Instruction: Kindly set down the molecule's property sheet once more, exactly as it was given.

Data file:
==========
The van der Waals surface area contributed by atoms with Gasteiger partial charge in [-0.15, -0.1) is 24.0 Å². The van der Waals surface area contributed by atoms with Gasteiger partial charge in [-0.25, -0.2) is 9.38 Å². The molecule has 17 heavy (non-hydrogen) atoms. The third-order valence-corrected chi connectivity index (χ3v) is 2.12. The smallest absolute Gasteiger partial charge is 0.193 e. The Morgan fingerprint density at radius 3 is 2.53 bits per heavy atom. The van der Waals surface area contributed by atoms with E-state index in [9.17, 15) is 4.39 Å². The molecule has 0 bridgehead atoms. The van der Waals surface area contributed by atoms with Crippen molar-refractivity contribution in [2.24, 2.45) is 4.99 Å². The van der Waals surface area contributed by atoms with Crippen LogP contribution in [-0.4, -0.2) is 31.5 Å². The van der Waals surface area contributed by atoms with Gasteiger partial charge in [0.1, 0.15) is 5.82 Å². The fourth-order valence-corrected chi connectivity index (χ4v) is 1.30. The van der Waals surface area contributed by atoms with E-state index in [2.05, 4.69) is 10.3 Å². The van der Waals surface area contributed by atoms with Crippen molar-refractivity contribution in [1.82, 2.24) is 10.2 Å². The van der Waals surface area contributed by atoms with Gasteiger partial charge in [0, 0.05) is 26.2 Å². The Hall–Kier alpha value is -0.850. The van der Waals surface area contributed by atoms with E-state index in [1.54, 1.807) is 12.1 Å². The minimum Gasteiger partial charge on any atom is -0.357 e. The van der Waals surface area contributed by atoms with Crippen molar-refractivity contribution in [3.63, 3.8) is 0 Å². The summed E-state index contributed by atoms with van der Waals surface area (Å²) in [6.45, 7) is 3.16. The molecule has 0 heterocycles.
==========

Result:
The van der Waals surface area contributed by atoms with Gasteiger partial charge in [-0.15, -0.1) is 24.0 Å². The van der Waals surface area contributed by atoms with Gasteiger partial charge in [-0.25, -0.2) is 9.38 Å². The molecule has 17 heavy (non-hydrogen) atoms. The third-order valence-corrected chi connectivity index (χ3v) is 2.12. The smallest absolute Gasteiger partial charge is 0.193 e. The Morgan fingerprint density at radius 3 is 2.53 bits per heavy atom. The van der Waals surface area contributed by atoms with E-state index in [9.17, 15) is 4.39 Å². The molecule has 0 bridgehead atoms. The van der Waals surface area contributed by atoms with Crippen molar-refractivity contribution in [2.24, 2.45) is 4.99 Å². The van der Waals surface area contributed by atoms with Crippen LogP contribution in [-0.4, -0.2) is 31.5 Å². The van der Waals surface area contributed by atoms with Gasteiger partial charge in [0.1, 0.15) is 5.82 Å². The fourth-order valence-corrected chi connectivity index (χ4v) is 1.30. The van der Waals surface area contributed by atoms with E-state index in [2.05, 4.69) is 10.3 Å². The van der Waals surface area contributed by atoms with Crippen molar-refractivity contribution in [1.82, 2.24) is 10.2 Å². The van der Waals surface area contributed by atoms with Gasteiger partial charge in [0, 0.05) is 26.2 Å². The Hall–Kier alpha value is -0.850. The van der Waals surface area contributed by atoms with E-state index in [1.54, 1.807) is 12.1 Å². The minimum Gasteiger partial charge on any atom is -0.357 e. The van der Waals surface area contributed by atoms with Crippen molar-refractivity contribution in [3.63, 3.8) is 0 Å². The summed E-state index contributed by atoms with van der Waals surface area (Å²) in [6.45, 7) is 3.16. The molecule has 0 heterocycles.